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• Show Bio for Anthea Caddy
"Anthea Caddy (b.1981) lives and works in Berlin, Germany and Melbourne, Australia. Her practice explores the spatio-temporal aspects of sound and architecture, applying these to audio works that manipulate and distort perceptions of time, space and experience. Caddy's work focuses on the incorporation of acoustic, electro-acoustic and recorded space within performance, installation and concert presentation, often using amplified cello as her primary sound source. In her live performance she uses multi-channel configurations in low lighting or complete darkness.
Alongside her solo work Anthea has collaborated with many artists in various projects, most notably with Thembi Soddell (Cajid Media, Room40), Annette Krebs (AnotherTimbre), Philip Samartzis, Magda Mayas (Dromos), Valerio Tricoli, Michael Vorfeld, Liz Allbee (Bogan Ghost), Helena Gough (Entr'acte), Eric la Casa, Werner Dafeldecker, Christian Wolff and Tony Conrad. She is a current member of the 24 piece Splitter Orchestra, Berlin.
She has performed and exhibited in Australia, New Zealand, USA and Europe notably at, Bludenzer Tage, Austria, Liquid Architecture National Festival, Australia, Diapason Gallery, New York, Leipzig Museum of Modern Art, Reina Sofia Center of Contemporary Art, Madrid, Observatori Contemporary Arts Festival, Valencia, Issue Project Room, New York, Goethe Institut, Boston, Project Space Gallery, Melbourne, Wroclaw Museum of Contemporary Art, Poland, Internationales Musikinstitut Darmstadt, Tesla Centre of Media Arts and Radial System V, Berlin.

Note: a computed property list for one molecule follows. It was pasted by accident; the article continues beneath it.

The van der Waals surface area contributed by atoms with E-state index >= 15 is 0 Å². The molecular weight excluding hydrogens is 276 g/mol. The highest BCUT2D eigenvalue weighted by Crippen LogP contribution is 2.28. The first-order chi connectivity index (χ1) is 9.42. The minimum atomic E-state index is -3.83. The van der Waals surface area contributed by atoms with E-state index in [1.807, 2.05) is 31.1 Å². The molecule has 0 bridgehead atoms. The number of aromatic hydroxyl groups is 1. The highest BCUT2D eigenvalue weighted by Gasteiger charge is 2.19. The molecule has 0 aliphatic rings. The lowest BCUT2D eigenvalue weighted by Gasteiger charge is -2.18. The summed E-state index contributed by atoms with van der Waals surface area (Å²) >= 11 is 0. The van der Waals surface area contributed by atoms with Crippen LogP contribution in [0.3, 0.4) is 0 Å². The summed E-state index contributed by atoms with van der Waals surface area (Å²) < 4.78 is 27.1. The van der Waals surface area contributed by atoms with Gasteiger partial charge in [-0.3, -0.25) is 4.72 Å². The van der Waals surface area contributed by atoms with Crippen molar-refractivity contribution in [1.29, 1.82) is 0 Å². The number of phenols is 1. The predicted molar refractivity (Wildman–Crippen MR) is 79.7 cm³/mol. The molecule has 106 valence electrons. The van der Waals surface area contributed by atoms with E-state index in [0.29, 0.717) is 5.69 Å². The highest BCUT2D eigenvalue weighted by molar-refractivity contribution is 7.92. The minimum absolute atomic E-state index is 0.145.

She has contributed to numerous works for video installation, dance, live sound design/score for theatre (with Darrin Verhagen and Franc Tetaz), film (Rogue, 2007) and video. Alongside Thembi Soddell she is discussed in Experimental Music: audio explorations in Australia edited by Gail Priest published by UNSW Press 2008."-Anthea Caddy Website (http://www.antheacaddy.com/index.php/projects/bio/)
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• Show Bio for Magda Mayas
"Magda Mayas, born 1979, is a pianist living in Berlin. Developing a vocabulary utilizing both the inside as well as the exterior parts of the piano, using preparations and objects, she explores textural, linear and fast moving sound collage.
Alongside the piano, Mayas has recently been performing on a Clavinet/Pianet, an electric piano from the 60s with strings and metal chimes, where she engages with noise and more visceral sound material, equally extending the instrumental sound palette using extended techniques and devices.Mayas performs internationally solo and in collaboration with a large number of musicians and composers.Current projects are "Spill", a duo with drummer Tony Buck, a duo with Christine Abdelnour (sax) and "Great Waitress", a trio with Monika Brooks (acc) and Laura Altman (cl).
She is currently undertaking Phd studies at the University of Gothenburg, Sweden and investigating extended instrumental techniques, spectral music and psychoacoustics in an improvised music context.
Since 2013 she has also been producing radio pieces for ABC Australia and Deutschlandradio Kultur and has released 20 CDS to date.
Magda Mayas has performed and toured in Europe, the USA, Australia, Mexico and Lebanon and collaborated with many leading figures in improvisation and composers such as John Butcher, Andy Moor, Zeena Parkins, Joelle Leandre, Paul Lovens, Ikue Mori, Phill Niblock, Peter Evans, Andrea Neumann and Axel Dörner. She has performed at festivals and exhibitions such as Maerz Musik (2012,2015), Documenta (2012) or the Berlin Biennale ( 2014)."-Magda Mayas Website (https://magdamayas.jimdo.com/bio-cv/)